• Keep your initial search simple—set the limit for “Full Text” right away, but save other limits (such as date ranges, scholarly, etc.) until you see the results list.
• Look for common database tools (suggested subject headings, abstracts, citation help, emailing and save options) on the edges of the page, often in a color bar above the search boxes or in a separate frame on the right or left of your results list.
Periodical publications such as magazines, newspapers and journals vary in quality and depth of coverage. Instructors will frequently want you to select articles from scholarly journals (sometimes called "refereed" or "peer-reviewed" journals, though the terms don't mean exactly the same thing).
Click the image below to watch a short (3min) video on how to tell the difference between scholarly articles and popular magazine articles.
For more detail, try our guide:
PubMed Central is a free full-text archive of biomedical and life sciences journal literature at the U.S. National Institutes of Health's National Library of Medicine (NIH/NLM)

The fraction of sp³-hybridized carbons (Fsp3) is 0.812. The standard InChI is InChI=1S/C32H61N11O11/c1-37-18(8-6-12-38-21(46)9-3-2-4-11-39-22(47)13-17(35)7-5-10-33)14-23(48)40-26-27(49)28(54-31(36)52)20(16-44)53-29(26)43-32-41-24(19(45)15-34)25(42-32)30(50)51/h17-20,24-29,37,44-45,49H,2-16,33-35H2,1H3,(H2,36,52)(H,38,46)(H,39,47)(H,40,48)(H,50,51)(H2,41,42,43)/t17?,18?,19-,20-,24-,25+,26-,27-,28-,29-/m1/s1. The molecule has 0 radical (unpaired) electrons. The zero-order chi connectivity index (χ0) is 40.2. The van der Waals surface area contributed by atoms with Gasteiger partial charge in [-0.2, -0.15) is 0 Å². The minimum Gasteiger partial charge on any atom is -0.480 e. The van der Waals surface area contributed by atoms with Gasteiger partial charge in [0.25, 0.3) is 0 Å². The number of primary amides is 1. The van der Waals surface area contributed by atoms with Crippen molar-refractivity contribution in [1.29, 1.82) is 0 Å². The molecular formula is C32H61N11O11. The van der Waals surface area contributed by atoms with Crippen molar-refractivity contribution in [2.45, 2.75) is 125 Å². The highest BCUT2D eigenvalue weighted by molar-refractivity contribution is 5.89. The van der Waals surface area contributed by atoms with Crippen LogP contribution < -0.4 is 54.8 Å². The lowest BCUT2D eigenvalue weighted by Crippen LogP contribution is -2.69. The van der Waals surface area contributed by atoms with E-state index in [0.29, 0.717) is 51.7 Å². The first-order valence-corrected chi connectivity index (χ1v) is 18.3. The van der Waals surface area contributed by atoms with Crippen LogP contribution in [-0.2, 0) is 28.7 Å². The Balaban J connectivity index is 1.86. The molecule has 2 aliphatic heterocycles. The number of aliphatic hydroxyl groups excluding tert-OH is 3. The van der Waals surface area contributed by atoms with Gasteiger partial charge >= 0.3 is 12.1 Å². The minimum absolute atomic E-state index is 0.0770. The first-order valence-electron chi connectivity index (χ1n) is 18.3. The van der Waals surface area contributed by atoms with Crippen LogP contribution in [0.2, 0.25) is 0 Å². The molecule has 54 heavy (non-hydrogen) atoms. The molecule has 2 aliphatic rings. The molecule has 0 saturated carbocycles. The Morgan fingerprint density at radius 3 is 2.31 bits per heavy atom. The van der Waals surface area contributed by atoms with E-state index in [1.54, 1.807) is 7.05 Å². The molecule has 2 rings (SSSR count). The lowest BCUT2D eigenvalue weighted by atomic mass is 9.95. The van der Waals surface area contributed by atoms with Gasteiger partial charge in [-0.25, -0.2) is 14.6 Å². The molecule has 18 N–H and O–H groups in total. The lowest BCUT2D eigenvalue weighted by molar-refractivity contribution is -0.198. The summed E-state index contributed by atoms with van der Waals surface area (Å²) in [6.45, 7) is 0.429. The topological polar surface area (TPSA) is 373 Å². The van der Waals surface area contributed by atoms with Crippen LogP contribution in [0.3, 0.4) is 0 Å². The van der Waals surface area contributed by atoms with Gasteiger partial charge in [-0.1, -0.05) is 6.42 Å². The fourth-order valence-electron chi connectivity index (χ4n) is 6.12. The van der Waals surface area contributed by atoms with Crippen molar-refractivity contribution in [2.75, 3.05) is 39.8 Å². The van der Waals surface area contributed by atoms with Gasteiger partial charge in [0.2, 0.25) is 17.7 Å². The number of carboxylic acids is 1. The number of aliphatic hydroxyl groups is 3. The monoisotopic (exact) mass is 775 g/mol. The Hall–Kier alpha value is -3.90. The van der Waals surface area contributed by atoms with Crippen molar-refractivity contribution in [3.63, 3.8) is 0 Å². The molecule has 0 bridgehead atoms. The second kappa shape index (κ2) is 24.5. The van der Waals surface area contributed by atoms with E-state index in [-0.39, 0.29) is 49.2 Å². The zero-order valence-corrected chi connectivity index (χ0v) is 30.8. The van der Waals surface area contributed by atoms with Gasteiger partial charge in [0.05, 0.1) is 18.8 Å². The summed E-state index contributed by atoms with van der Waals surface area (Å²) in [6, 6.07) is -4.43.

PubMed Central offers very sophisticated searching options, but these can be intimidating to new users. Read PubMed Help first.
SCHOLARLY ARTICLES ARE WRITTEN TO :
· report results, experimental or observational
· relate these results to previous knowledge in the field
· facilitate communications among researchers
SCHOLARLY ARTICLES ARE READ TO :
· keep readers current with the latest research in field
(Articles are published more quickly so are more up-to-date than books)
· model how a similar study might be done
· improve readers’ writing skills
· enable critical thinking
(Raw data accompanies conclusions, so readers can decide for themselves.)
· find more useful resources for further research
(The reference list can be used to find related books and articles.)
· develop a skill expected by employers